Each session needs its own unique port and
jupyter lab automatically selected one that is free.
You will need this port number later on when creating the SSH tunnel.
Once the SSH tunnel is established you can user either of the URLs in a web browser on your local computer.
Keep the token safe and treat it like a password to prevent others from hijacking your Jupyter session.
Optionally in case you are running this inside
CTRL+a followed by
CTRL+d to detach from the
jupyter lab session inside the interactive Slurm job inside the
screen session will continue to run in the background.
You can reconnect to the existing screen session using
-r argument and the name of the
screen -r jupyter
5. Create an SSH tunnel on your own computer
Now we need to create an SSH tunnel from your local client computer to the server and connect to the remote R session.
For Windows clients
The instructions below we assume you use MobaXterm to connect to Nibbler as described in SSH config and login to UI via Jumphost for users on Windows.
- 1: Select MobaSSHTunnel from the Tools menu.
- 2: Click the New SSH tunnel button.
- In the popup window fill in / select:
- 3: Local port forwarding
- 4: Remote server field: The hostname of the compute node where
jupyter labis running.
- 5: Remote port field: The port number chosen by
jupyter labon the server side.
- 6: SSH server field: Use jumphost address tunnel.hpc.rug.nl.
- 7: SSH login field: Use your account name as you received it by email from the helpdesk.
- 8: SSH port field: 22
- 9: Forwarded port field: The port number you chose on the client side.
For the Forwarded port you have to chose a free port yourself. Hence, it must be a port that is not yet used by another process. We suggest you simply try to use the same number as the one that
jupyter labselected on the server side. If that one does not work because it is already taken, simply increment by one and retry until you found one that is free.
- 10: Click the Save button.
- 11: Give the tunnel config a name.
- 12: Click the key icon to select your private key file.
- 13: Click the play button to start the SSH tunnel.
For Linux & macOS clients
ssh command in a terminal to create an SSH tunnel from your local machine via jumphost tunnel
to the Nibbler compute node on which
jupyter lab is running in your interactive Slurm session.
The general syntax is:
ssh -N -L localhost:<port_number_on_client>:localhost:<port_number_on_server> tunnel+<hostname_of_jupyter_server>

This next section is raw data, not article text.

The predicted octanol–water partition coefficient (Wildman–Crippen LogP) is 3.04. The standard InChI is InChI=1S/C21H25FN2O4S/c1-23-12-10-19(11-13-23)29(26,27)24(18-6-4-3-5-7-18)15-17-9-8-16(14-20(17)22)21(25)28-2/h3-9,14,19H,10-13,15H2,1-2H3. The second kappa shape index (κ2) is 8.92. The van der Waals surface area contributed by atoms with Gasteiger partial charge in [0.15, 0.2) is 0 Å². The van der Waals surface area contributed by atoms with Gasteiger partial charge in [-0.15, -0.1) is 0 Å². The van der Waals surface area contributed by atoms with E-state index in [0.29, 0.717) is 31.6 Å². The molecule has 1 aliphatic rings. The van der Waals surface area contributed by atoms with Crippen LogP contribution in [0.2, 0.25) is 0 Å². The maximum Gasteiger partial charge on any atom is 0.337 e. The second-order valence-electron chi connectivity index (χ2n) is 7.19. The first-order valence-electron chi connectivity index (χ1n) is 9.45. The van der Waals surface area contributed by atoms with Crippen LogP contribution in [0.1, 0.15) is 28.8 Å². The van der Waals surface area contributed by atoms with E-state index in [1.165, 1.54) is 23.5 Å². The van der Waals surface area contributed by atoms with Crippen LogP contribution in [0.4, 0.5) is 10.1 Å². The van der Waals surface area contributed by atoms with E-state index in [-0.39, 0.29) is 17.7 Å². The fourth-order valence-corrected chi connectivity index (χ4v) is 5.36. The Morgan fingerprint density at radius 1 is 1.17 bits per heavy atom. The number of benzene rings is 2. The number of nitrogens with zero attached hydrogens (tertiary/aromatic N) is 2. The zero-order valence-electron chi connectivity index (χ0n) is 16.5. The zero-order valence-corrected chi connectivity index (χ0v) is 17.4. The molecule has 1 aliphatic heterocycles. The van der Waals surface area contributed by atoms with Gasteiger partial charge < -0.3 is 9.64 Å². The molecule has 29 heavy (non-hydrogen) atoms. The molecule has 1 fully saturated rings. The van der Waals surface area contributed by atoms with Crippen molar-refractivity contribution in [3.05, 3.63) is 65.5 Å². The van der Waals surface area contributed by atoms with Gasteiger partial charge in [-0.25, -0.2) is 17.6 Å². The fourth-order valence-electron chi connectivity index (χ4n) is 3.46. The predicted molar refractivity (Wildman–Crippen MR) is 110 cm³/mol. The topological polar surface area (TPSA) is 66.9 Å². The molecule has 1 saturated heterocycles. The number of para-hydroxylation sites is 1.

The example below uses the same port number on the client side as the one chosen by
running on Nibbler compute node nb-node-a01.
ssh -N -L localhost:8888:localhost:8888 tunnel+nb-node-a01
If you get a message like this:
bind [127.0.0.1]:8888: Address already in use channel_setup_fwd_listener_tcpip: cannot listen to port: 8888 Could not request local forwarding.
then the selected port on the client side is not free and already used by another process. Try the next port number until you find one that is free: in that case you will not get any message. E.g.:
ssh -N -L localhost:8889:localhost:8888 tunnel+nb-node-a01
6. Using the Jupyter session in a web browser on your own computer
You can now connect to the remote Jupyter session simply by pasting the URL in a web browser on your own computer.
Make to paste the complete URL including the generated session token (e.g.
http://localhost:8888/lab?token=b23e4350********************************db01a09e) in the address bar.
Depending on the web browser used the token may be hidden from the address bar once you hit the
7. Cleaning up
Don’t keep Jupyter running forever on Nibbler! Make sure to really exit your session on Nibbler when you are done to prevent wasting resources, which is not nice for others waiting in the queue.
yto quit the
jupyter labsession. Next, type
CTRL+xto exit your interactive Slurm job.
First re-attach to your screen session if you were detached. Now, press
yto quit the
jupyter labsession. Next, type
CTRL+xto exit your interactive Slurm job.
Shutdown this Jupyter server (y/[n])? y [C 2023-05-23 18:07:34.005 ServerApp] Shutdown confirmed [I 2023-05-23 18:07:34.008 ServerApp] Shutting down 3 extensions [I 2023-05-23 18:07:34.008 ServerApp] Shutting down 0 terminals